The Dominion and the Rising Sun: Canada Encounters Japan, 1929–41


251 pages
Contains Photos, Maps, Bibliography, Index
ISBN 0-7748-1120-X
DDC 327.71052'09'043





Reviewed by Graeme S. Mount

Graeme S. Mount is a professor of history at Laurentian University. He
is the author of Canada’s Enemies: Spies and Spying in the Peaceable
Kingdom, Chile and the Nazis, and The Diplomacy of War: The Case of


It is no longer respectable for historians of U.S. foreign relations to
limit themselves to U.S. sources. The expectation is that they will know
the language of the other country in question and, if accessible, use
its sources. Evidently, however, that standard does not yet apply to
Canada. Apart from a few references to Japanese items written in
English, Meehan relies entirely on Canadian sources. However, apart from
that one serious shortcoming, the book is excellent. Meehan’s mining
of the National Archives of Canada is exhaustive, and he has examined
missionary writings in both English and French. His clear writing is a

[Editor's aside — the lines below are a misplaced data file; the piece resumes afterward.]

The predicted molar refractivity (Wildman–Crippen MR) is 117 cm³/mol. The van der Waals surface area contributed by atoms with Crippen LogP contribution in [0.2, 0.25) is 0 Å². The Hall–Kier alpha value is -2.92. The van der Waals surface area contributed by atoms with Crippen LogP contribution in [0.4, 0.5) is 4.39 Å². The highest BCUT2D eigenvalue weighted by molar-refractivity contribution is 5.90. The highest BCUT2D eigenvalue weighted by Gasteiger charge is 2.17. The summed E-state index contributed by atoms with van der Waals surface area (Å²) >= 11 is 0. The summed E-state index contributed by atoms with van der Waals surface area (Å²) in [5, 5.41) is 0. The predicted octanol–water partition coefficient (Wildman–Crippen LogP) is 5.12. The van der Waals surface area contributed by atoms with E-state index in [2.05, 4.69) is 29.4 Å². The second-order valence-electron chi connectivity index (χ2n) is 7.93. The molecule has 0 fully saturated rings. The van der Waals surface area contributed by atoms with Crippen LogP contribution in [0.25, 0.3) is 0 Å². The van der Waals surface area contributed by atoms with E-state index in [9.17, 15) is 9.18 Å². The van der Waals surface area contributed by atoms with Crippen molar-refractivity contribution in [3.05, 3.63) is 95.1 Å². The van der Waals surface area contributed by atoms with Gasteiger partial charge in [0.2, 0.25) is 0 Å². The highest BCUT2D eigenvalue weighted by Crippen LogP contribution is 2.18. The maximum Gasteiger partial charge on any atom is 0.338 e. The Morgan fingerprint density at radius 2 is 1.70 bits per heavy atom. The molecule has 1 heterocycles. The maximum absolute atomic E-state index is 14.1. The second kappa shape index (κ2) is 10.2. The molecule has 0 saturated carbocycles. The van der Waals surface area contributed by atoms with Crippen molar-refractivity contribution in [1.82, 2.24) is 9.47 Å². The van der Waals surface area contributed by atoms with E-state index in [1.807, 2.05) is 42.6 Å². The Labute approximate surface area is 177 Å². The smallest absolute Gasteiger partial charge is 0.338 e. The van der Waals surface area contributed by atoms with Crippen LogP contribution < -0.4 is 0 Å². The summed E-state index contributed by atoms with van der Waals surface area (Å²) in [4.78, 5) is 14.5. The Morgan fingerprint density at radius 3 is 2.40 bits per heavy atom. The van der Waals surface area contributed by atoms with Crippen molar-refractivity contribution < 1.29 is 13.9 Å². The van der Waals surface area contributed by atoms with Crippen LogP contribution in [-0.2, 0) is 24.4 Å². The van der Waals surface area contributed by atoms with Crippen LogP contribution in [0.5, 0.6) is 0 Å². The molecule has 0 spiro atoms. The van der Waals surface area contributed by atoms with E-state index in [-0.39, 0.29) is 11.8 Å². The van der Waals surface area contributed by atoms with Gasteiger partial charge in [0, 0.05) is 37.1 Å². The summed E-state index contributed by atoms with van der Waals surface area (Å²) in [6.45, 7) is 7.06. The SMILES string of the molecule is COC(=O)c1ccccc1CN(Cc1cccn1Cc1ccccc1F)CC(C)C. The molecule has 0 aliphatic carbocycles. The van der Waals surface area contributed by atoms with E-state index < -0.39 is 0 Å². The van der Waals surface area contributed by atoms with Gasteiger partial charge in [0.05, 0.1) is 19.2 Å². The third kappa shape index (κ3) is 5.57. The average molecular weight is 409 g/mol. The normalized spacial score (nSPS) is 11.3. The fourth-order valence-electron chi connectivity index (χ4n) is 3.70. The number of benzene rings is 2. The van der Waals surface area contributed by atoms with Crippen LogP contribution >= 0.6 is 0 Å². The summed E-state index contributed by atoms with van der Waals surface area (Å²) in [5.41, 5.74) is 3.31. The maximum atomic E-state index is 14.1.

pleasure to read, and pictures enhance the text. He tells who went to
Japan on Canada’s behalf, why they went, how they performed, and what
they did.

The book covers the 12 years from the 1929 opening of Canada’s
legation to Tokyo until Pearl Harbor. By 1929, Canada had extensive
interests in Japan: trade, investment, business, and missionary. As long
as the Japanese remained in Asia, not British Columbia, Canadian
thoughts about them were usually positive. They were the “British of
Asia who would civilize the continent and provide a bulwark against
Russian bolshevism.”

Even the 1931 Japanese invasion of Manchuria and subsequent horrors did
not significantly change these attitudes. Hugh Keenleyside was
Canada’s chargé in Tokyo—in the absence of his superior, Herbert
Marler—when Japanese forces went to Manchuria. Keenleyside thought
that Japan’s explanation lacked credibility, but his was a minority
opinion. Prime Ministers Bennett and King were nonchalant. The Gazette
(Montreal), The Globe (Toronto), Saturday Night magazine, and Marler
himself defended Japan’s incursion into China. Japan was a civilizing
force in Asia, just like the United States in Central America and the
Caribbean. Japan’s withdrawal from the League was an embarrassment,
but maintenance of Canadian neutrality remained the highest priority.
Canadian officials expressed concern when London and Washington
disagreed with each other. Exports of metals to Japan skyrocketed.

Meehan offers an excellent foundation. Hopefully, someone with literacy
in Japanese will soon write a sequel.


Meehan, John D., “The Dominion and the Rising Sun: Canada Encounters Japan, 1929–41,” Canadian Book Review Annual Online, accessed July 12, 2024,